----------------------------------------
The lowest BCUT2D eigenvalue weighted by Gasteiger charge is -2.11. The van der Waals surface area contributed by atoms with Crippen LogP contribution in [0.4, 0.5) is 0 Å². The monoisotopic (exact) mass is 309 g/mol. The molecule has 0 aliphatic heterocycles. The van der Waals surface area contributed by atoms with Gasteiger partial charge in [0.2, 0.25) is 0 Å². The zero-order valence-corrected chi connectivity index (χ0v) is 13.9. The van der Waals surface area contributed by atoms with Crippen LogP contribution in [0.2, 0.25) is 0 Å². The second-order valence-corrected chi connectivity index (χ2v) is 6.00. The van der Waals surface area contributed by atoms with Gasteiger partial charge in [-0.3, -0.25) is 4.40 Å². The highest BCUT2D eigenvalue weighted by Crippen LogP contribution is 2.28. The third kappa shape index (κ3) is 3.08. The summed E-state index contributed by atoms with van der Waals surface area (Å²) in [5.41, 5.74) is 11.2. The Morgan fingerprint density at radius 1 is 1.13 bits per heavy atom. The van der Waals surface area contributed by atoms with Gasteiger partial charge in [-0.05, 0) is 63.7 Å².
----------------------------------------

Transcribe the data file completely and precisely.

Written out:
The lowest BCUT2D eigenvalue weighted by Gasteiger charge is -2.11. The van der Waals surface area contributed by atoms with Crippen LogP contribution in [0.4, 0.5) is 0 Å². The monoisotopic (exact) mass is 309 g/mol. The molecule has 0 aliphatic heterocycles. The van der Waals surface area contributed by atoms with Gasteiger partial charge in [0.2, 0.25) is 0 Å². The zero-order valence-corrected chi connectivity index (χ0v) is 13.9. The van der Waals surface area contributed by atoms with Crippen LogP contribution in [0.2, 0.25) is 0 Å². The second-order valence-corrected chi connectivity index (χ2v) is 6.00. The van der Waals surface area contributed by atoms with Gasteiger partial charge in [-0.3, -0.25) is 4.40 Å². The highest BCUT2D eigenvalue weighted by Crippen LogP contribution is 2.28. The third kappa shape index (κ3) is 3.08. The summed E-state index contributed by atoms with van der Waals surface area (Å²) in [5.41, 5.74) is 11.2. The Morgan fingerprint density at radius 1 is 1.13 bits per heavy atom. The van der Waals surface area contributed by atoms with Gasteiger partial charge in [-0.05, 0) is 63.7 Å².